The Heart Spoken Khatru

[Warning: set list spoilers ahead for the Yes “Album Tour”]

I had admittedly mild expectations for the Yes show in Atlantic City last night, between the revised band lineup retaining only Steve Howe as an original “core member” and the emphasis on playing two albums providing something of a rigid format. After taking in a run of Phish shows, I was looking forward to being in the younger part of the audience for once (including the option to sit through most of the show), but that’s hardly a good motivator for taking in a good show.

I was really, really wrong, and never have I been so glad to be so wrong.

If you are anything of a Yes fan, and spun your copy of “Yessongs” until the dynamic range on the grooves wore down, then go see one of these shows. Geoff Downes brings energy and some practicality to the keys (he’s not Wakeman, nobody is, so instead of muddling through he attacks the pieces where he can add his own unique color); Billy Sherwood has a big, swirly tone that will make you think Squire but again, he doesn’t try to fill in for the much-missed bassist. Jon Davison sounds scarily like Anderson, enough that your heart also skips that missing eighth note in the 15/8 sections. While I had feared I’d see Steve Howe fronting a tribute band that was trying hard to recreate Yes of the 1970s, what I got was a genuine Yes experience of the mid-2010s. And it was awesome.

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And speaking of Steve Howe: He had more fun on stage than in the twenty years I’ve been seeing Yes. Modulo the requisite peccadilloes that seem to annoy him during every show (a spotlight that missed the beginning of his solo, causing him to wave frantically, a mic that cut out during his introduction to a song, his guitar cable that seemed to keep catching on his shirt), he was jumping around, unleashing solo after solo that were true explorations of the pieces, and he even smiled. I was rapt and in awe and happier than I’ve been since pulling the plastic off of the copy of “Yessongs” I bought at Two Guys in Manalapan (for $11).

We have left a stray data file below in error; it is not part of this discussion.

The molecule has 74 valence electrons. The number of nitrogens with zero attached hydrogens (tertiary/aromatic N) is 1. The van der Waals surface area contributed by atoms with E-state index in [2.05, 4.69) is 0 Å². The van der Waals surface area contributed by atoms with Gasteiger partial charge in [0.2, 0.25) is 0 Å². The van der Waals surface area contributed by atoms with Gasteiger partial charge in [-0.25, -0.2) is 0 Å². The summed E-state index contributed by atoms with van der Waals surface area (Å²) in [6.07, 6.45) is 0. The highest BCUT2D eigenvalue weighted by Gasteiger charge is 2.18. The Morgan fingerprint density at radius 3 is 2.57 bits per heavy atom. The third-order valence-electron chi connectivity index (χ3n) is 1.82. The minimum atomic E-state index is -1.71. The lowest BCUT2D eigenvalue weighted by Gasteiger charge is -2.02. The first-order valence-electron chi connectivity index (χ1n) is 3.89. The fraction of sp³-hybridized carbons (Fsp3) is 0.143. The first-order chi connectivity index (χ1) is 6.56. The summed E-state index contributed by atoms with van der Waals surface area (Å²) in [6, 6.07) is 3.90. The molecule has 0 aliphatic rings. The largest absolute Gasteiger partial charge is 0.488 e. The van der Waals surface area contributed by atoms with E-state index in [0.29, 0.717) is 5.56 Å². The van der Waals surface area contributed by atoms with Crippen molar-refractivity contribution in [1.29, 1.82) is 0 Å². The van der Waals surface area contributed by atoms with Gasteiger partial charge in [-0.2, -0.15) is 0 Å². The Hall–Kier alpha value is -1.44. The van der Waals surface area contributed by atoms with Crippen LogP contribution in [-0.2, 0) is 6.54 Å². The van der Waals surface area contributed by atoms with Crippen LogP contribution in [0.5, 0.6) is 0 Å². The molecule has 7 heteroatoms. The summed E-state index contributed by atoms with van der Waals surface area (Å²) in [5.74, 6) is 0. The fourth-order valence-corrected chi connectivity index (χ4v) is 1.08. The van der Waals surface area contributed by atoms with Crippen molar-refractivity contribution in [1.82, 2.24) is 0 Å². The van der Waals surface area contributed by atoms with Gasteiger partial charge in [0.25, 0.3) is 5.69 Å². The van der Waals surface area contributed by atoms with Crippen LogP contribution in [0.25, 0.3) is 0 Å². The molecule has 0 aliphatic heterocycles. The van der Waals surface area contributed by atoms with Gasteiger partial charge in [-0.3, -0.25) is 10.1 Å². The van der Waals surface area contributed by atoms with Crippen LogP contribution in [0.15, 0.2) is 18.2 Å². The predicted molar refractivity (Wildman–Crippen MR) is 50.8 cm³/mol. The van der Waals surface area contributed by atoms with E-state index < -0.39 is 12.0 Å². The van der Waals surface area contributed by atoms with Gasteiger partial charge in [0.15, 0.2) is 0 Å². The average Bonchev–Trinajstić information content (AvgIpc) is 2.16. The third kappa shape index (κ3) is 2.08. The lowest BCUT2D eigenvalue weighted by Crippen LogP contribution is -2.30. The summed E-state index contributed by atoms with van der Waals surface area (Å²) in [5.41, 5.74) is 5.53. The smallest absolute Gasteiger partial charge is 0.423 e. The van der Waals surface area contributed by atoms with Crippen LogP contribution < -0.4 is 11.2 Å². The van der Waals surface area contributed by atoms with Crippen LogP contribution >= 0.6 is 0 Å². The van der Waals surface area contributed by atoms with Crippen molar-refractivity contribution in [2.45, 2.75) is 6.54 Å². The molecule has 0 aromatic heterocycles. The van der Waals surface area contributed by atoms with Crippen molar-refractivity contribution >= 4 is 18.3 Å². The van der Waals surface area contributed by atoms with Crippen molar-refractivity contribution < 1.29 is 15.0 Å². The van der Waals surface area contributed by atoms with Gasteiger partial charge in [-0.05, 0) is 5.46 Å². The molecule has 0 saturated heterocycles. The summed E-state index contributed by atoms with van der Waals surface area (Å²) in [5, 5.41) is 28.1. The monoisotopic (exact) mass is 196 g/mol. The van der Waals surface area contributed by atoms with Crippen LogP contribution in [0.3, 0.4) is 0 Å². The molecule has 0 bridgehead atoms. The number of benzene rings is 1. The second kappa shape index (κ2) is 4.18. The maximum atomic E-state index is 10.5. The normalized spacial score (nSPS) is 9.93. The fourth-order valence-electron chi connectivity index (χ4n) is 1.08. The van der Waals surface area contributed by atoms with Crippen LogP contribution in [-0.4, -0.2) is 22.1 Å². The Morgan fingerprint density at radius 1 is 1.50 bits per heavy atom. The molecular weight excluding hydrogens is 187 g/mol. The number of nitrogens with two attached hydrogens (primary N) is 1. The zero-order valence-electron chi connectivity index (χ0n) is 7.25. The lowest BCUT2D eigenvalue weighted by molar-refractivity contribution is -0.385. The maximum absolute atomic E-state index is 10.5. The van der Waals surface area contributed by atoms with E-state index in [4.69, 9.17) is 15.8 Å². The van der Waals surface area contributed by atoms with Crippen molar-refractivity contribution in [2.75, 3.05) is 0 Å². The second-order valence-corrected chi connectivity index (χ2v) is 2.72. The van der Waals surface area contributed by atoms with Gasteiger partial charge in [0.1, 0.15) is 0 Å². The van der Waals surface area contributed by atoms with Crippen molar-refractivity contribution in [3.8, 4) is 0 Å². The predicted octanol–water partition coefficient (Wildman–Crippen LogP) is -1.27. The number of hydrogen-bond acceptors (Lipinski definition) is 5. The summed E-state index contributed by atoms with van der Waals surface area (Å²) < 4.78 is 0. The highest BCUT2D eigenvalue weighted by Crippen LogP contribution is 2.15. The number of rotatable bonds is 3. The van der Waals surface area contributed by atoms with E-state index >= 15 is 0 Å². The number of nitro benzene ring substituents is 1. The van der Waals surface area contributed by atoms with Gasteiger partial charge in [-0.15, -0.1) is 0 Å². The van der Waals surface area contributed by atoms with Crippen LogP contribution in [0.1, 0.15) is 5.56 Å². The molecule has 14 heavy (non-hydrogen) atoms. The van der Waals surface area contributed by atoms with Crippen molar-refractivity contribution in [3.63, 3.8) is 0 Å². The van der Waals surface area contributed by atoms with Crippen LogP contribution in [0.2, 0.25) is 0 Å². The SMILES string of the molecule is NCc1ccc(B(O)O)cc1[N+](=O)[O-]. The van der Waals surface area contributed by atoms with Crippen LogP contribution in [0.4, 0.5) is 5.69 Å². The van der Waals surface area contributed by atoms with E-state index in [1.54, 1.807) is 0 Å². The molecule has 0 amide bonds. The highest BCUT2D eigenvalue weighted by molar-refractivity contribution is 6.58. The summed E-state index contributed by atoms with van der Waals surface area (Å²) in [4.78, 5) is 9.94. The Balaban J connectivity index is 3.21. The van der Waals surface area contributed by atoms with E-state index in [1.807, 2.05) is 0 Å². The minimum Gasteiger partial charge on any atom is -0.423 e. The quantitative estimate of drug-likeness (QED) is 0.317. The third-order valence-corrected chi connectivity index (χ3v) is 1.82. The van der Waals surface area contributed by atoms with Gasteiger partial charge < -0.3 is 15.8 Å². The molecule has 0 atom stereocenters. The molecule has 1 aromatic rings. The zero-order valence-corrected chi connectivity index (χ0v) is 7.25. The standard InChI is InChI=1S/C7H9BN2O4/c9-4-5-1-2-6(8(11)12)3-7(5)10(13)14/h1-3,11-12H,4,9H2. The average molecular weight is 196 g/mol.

For the first time in a long time, I didn’t check out the setlist before hand; I wanted to be surprised by the “and other songs”. I’ve loved Drama for 35 years, and Tales grew on me as I listened to it in pieces (turning point: putting on the “Keys to Ascension” CD in the W hotel, in San Francisco, during one of the first JavaOne conferences; it seemed pretentious to have a CD player in my hotel room, so I put on something worthy of the artifact and really heard the intricate parts). Deep down, though, I have a few favorites, staples of my Yes experience and my gold standards for judging any audio system.

stevehowe2

Once again, the band didn’t disappoint. After a solid “Your Move/All Good People” (first time I’ve seen that one live!) Steve Howe strapped on a gorgeous walnut ES-335 and ripped into the opening chords of “Siberian Khatru”. Dean Budnick, editor of “Relix” magazine, posed the question in a recent masthead editorial asking “What was the album that did it for you?” For me, it was listening to WYSP, one summer night on Long Beach Island, as they tracked all of “Close to the Edge.” I’d only heard the live version on Yessongs, and hearing the perfectly executed studio version, concluding the best prog album of all time, send chills up my spine that obviated the need for air conditioning. Howe’s solo at the end of “Khatru” is one of the few places he can really interpret the song, take some liberties, mix chords with dazzling runs. A favorite music teacher once described a woodwind passage as “angels singing over the top of the orchestra” (in a pandering attempt to get us to stop butchering that passage), and in the pseudo-religious paen of “Khatru” (seriously: khatru is a made up word, and the song is full of oblique Christ imagery) Howe’s solo just sails over the top of a rather intense closing section. It is, was and always will be my most favorite song, and hearing it — in the moment, never to be played just like that again — was its own religious experience.

My comment to Bubba: This is as good as Rosh Hashanah for renewal and refresh.

In between tracks of “Tales” once again Steve Howe came out with a bench, an acoustic, and a smile. I was thinking “Mood for a Day” or perhaps “Clap” but what we got was the moving guitar solo from “The Ancient”, arranged the same way it’s on “Not Necessarily Acoustic”. Another experience thought I’d never hear live, and alone worth the price of admission. Despite Howe’s admonitions that he doesn’t see the point of playing “Roundabout” every show, it’s a moving encore and brought the crowd to its feet. Had the show ended then and there, I would have been sated, elated and (per Khatru-ism) expiated.